University of Cambridge researcher Dirk Trossen has created the AIRS app, which uses all of the sensors built into mobile devices to measure physical changes in the user. There are more than 60 values AIRS can record, including surrounding noise level, social activity, changing environmental conditions, and posture. "You can also track moods expressed through emoticons, and use attached monitors to provide pulse and heart-rate data," Trossen says.
Essex University researchers have developed a program that analyzes AIRS data and creates a story-inspired visualization on a computer. Trossen says the goal is to get away from preconceived notions of what is an important indicator of stress, such as heart rate, and to make users aware of the ways stress can negatively impact them.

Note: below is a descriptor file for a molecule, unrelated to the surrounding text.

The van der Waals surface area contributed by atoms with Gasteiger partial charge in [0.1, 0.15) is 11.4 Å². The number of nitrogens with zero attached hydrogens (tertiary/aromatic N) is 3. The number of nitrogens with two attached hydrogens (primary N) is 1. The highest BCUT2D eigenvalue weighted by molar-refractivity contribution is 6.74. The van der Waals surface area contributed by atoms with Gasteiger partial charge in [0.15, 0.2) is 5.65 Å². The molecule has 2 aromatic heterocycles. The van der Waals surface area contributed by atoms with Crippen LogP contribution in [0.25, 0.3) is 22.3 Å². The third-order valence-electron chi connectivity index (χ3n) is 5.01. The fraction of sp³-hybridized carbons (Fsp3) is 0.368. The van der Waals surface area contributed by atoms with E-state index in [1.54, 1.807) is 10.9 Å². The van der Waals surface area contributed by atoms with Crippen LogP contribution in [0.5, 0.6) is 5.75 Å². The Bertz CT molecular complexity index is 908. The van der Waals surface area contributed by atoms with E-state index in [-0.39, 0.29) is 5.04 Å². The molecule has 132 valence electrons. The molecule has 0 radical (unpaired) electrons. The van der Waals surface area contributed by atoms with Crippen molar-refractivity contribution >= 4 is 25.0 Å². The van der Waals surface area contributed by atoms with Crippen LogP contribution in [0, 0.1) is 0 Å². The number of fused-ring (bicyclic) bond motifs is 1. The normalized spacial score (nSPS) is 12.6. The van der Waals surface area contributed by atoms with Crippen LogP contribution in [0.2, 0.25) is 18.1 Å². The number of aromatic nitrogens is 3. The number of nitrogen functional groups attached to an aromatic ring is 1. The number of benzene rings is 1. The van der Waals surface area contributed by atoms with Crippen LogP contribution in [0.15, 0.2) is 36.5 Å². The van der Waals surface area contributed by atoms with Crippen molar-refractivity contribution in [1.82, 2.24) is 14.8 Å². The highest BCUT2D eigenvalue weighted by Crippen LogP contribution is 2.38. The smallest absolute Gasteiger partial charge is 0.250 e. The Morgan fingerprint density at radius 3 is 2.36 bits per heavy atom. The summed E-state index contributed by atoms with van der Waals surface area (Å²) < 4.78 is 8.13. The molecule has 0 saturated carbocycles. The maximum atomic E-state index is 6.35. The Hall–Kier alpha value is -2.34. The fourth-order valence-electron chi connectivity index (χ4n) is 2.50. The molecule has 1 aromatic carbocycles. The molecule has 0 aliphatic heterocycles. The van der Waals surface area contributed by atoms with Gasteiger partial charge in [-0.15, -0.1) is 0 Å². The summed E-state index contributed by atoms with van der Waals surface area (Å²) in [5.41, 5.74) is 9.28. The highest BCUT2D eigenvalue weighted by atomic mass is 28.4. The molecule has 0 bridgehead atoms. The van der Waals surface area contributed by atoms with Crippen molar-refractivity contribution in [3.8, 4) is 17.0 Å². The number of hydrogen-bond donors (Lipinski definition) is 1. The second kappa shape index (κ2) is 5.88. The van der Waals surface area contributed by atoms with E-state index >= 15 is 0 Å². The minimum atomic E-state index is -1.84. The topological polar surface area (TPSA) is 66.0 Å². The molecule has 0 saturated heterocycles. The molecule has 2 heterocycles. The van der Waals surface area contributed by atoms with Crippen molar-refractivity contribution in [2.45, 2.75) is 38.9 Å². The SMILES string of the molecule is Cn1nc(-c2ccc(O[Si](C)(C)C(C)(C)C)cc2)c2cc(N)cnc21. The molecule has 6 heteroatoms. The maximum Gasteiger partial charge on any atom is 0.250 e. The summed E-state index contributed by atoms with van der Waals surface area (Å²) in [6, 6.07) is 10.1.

"The fact that today's workforce is likely to work longer than the previous generation increases the importance of stress management as an aspect of general well-being," Trossen says. "We want users to be aware of the ways stress can negatively impact them." Using available mobile technology, the researchers hope to ultimately reduce the burden on healthcare systems.
From New Scientist
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